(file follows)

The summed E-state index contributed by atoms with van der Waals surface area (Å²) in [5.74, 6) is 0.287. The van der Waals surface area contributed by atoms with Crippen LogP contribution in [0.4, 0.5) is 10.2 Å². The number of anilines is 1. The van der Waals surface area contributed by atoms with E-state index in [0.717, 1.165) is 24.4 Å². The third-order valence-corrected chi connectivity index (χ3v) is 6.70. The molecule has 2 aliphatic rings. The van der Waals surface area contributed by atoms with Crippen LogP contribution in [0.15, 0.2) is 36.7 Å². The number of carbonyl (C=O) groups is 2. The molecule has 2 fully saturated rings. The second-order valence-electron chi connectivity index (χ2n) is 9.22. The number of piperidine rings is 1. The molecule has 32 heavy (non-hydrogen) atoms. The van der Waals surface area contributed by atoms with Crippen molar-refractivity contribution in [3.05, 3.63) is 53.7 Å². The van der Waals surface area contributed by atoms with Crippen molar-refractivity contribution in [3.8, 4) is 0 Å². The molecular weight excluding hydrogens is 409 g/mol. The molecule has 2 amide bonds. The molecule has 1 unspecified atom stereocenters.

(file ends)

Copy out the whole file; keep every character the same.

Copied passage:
The summed E-state index contributed by atoms with van der Waals surface area (Å²) in [5.74, 6) is 0.287. The van der Waals surface area contributed by atoms with Crippen LogP contribution in [0.4, 0.5) is 10.2 Å². The number of anilines is 1. The van der Waals surface area contributed by atoms with E-state index in [0.717, 1.165) is 24.4 Å². The third-order valence-corrected chi connectivity index (χ3v) is 6.70. The molecule has 2 aliphatic rings. The van der Waals surface area contributed by atoms with Crippen LogP contribution in [0.15, 0.2) is 36.7 Å². The number of carbonyl (C=O) groups is 2. The molecule has 2 fully saturated rings. The second-order valence-electron chi connectivity index (χ2n) is 9.22. The number of piperidine rings is 1. The molecule has 32 heavy (non-hydrogen) atoms. The van der Waals surface area contributed by atoms with Crippen molar-refractivity contribution in [3.05, 3.63) is 53.7 Å². The van der Waals surface area contributed by atoms with Crippen molar-refractivity contribution in [3.8, 4) is 0 Å². The molecular weight excluding hydrogens is 409 g/mol. The molecule has 2 amide bonds. The molecule has 1 unspecified atom stereocenters.